Egr3-/- Mice, a Mouse-Model of Schizophrenia, Show Decreased Levels of Htr2a mRNA in the Anterior Frontal Cortex after Sleep Deprivation Compared to WT Mice
AffiliationThe University of Arizona College of Medicine – Phoenix
MeSH SubjectsMental Disorders
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PublisherThe University of Arizona.
DescriptionA Thesis submitted to The University of Arizona College of Medicine - Phoenix in partial fulfillment of the requirements for the Degree of Doctor of Medicine.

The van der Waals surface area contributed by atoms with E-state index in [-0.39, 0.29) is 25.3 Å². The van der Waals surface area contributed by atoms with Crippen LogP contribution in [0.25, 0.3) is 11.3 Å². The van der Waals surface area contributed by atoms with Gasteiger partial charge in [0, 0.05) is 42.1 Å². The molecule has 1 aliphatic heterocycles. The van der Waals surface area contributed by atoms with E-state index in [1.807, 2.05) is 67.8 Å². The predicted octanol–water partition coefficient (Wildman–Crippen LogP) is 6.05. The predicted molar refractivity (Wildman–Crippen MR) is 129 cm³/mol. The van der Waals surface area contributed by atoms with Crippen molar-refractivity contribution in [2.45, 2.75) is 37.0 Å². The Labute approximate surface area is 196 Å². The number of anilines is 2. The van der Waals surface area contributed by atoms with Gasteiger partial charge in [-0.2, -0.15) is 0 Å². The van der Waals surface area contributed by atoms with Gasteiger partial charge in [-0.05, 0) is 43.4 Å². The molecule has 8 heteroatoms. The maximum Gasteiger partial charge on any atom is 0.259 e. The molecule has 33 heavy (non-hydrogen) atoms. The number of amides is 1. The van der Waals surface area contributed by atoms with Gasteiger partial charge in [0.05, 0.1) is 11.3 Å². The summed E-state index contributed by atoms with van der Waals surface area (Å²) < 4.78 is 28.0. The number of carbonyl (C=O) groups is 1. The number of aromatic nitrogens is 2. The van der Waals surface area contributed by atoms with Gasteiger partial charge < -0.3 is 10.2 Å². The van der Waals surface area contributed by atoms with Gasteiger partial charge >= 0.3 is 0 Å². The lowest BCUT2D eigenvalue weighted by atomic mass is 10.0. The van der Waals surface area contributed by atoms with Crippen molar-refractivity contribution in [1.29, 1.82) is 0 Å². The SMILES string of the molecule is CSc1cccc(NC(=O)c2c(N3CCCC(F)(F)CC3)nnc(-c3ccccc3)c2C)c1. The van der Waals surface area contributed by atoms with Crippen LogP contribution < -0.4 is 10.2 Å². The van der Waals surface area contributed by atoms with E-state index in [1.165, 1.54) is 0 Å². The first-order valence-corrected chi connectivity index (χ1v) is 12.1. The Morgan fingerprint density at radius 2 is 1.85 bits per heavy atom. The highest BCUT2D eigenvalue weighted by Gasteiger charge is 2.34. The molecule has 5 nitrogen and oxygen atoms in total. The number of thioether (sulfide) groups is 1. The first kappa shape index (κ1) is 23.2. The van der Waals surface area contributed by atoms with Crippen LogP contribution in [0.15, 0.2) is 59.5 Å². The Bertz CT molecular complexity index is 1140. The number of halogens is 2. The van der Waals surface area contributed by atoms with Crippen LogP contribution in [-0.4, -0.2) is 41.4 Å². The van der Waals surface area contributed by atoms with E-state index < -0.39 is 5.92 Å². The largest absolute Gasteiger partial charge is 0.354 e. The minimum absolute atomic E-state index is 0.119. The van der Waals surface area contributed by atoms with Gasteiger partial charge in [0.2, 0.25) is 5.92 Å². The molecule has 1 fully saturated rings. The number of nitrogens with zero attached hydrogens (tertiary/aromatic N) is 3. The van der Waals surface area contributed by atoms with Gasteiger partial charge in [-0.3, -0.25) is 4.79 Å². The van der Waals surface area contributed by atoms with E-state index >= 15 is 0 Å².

AbstractIn the U.S., 1 in 25 adults experience serious mental illness each year. Despite ongoing research efforts, the pathogenesis of schizophrenia remains unknown. The aim of this study is to answer the question “Do Egr3-/- mice, a mouse-model of schizophrenia, show decreased levels of Htr2a mRNA in the prefrontal cortex (PFC) region of the brain after sleep deprivation (SD) compared to wild type (WT) mice?” Data resulting from the study will shed light on the pathogenesis of such a disabling mental disorder. Our study investigates the interaction between two of the genes linked to increased risk of schizophrenia, the early growth response (Egr) 3 gene and Htr2a, which encodes the serotonin 2a receptor (5HT2AR) in response to SD, a form of stress. We used a cohort of age-matched pairs of C57BL/6 Egr3-/- and WT male mice. Half of these underwent a SD protocol, while the other half served as a control group. Htr2a mRNA was quantified in four different brain regions via densitometry after it was visualized using in-situ hybridization. Our findings that Egr3-/- mice show statistically significant decreased expression levels of Htr2a mRNA in the PFC support our proposed biological pathway for schizophrenia risk.